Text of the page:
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Author Topic: High frequency response of classic microphones  (Read 7868 times)

Brian Campbell

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High frequency response of classic microphones
« on: November 12, 2016, 12:01:25 pm »

While the discussion of high sample rates rages on it occurred to me that some of the most cherished microphones (U47, U67, C12) have a limited high frequency response. I'm fairly certain my U67s roll off dramatically after 20khz. It seems to me recording at 96khz, 192khz with these microphones would be pointless. I would like some clarification.
regards
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klaus

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Re: High frequency response of classic microphones
« Reply #1 on: November 12, 2016, 12:52:23 pm »

Hello Brian,
High frequency response is but a small, and I would say largely insignificant, aspect of a microphone's value as a recording tool for music.

What truly matters is how much detail-some call it resolution-of the original musical event gets passed along. Some of the most intimate, emotionally rich (what else matters?) recordings are and were made with ribbon mics whose high frequency response beyond 12kHz is usually very poor. The architecture of the mic's processor and its circuitry components play a huge role in the ultimate value of a mic as a recording device that can deliver truth or pleasure (what else matters?).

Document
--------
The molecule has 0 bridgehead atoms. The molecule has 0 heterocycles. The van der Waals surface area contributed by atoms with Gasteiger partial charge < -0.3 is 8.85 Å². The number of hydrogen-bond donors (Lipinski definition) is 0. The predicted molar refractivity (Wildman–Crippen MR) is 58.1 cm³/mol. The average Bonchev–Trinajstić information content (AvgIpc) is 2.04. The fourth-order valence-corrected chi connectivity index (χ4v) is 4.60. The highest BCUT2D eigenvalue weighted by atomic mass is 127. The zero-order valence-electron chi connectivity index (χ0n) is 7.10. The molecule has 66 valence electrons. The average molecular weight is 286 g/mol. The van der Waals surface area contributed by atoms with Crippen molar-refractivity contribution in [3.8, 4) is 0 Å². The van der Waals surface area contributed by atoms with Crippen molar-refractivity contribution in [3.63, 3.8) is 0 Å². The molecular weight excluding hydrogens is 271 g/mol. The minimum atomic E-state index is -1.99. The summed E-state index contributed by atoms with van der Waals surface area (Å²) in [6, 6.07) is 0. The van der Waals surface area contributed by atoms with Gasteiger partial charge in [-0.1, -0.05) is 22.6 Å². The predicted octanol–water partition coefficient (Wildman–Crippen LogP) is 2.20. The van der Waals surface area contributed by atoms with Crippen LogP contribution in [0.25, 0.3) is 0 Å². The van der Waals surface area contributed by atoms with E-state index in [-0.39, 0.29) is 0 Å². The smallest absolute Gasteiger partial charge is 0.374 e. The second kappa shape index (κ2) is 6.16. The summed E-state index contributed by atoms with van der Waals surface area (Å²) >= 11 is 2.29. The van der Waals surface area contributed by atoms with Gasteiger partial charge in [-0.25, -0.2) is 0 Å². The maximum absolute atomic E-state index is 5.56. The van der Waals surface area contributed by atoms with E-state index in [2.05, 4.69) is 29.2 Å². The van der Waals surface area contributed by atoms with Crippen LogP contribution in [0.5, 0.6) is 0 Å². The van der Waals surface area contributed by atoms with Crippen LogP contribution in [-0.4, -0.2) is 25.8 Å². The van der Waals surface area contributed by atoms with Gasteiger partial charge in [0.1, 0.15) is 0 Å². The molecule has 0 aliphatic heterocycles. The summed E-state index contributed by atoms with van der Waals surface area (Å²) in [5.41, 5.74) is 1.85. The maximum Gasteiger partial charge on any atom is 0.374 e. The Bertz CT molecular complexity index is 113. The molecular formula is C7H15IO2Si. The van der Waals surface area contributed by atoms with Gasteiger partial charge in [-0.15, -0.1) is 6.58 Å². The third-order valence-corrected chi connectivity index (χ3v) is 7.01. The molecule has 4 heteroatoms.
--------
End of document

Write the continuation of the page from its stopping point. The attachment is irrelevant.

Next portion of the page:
If you want to concentrate on what frequency response alone contributes to the value of a mic as a superior recording tool, it may be more rewarding to look at the ups and downs - where they happen and how large they are- within the response curve: certain boosts and attenuation throughout the curve, rather than ruler-flat response, make the difference between a very good and poor microphone.

Put another way: There are Chinese-made condenser mics retailing for less than $100 whose frequency response looks ruler flat, up to 20kHz, on paper. Are they any good? Doubtful.

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Klaus Heyne
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Piedpiper

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Re: High frequency response of classic microphones
« Reply #2 on: November 12, 2016, 01:56:53 pm »

And re: sampling rate, the relevance of high rates has more to do with the integrity of the signal, as well as processing of that signal, within the normal accepted hearing range than supersonic response.
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Brian Campbell

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Re: High frequency response of classic microphones
« Reply #3 on: November 12, 2016, 02:25:26 pm »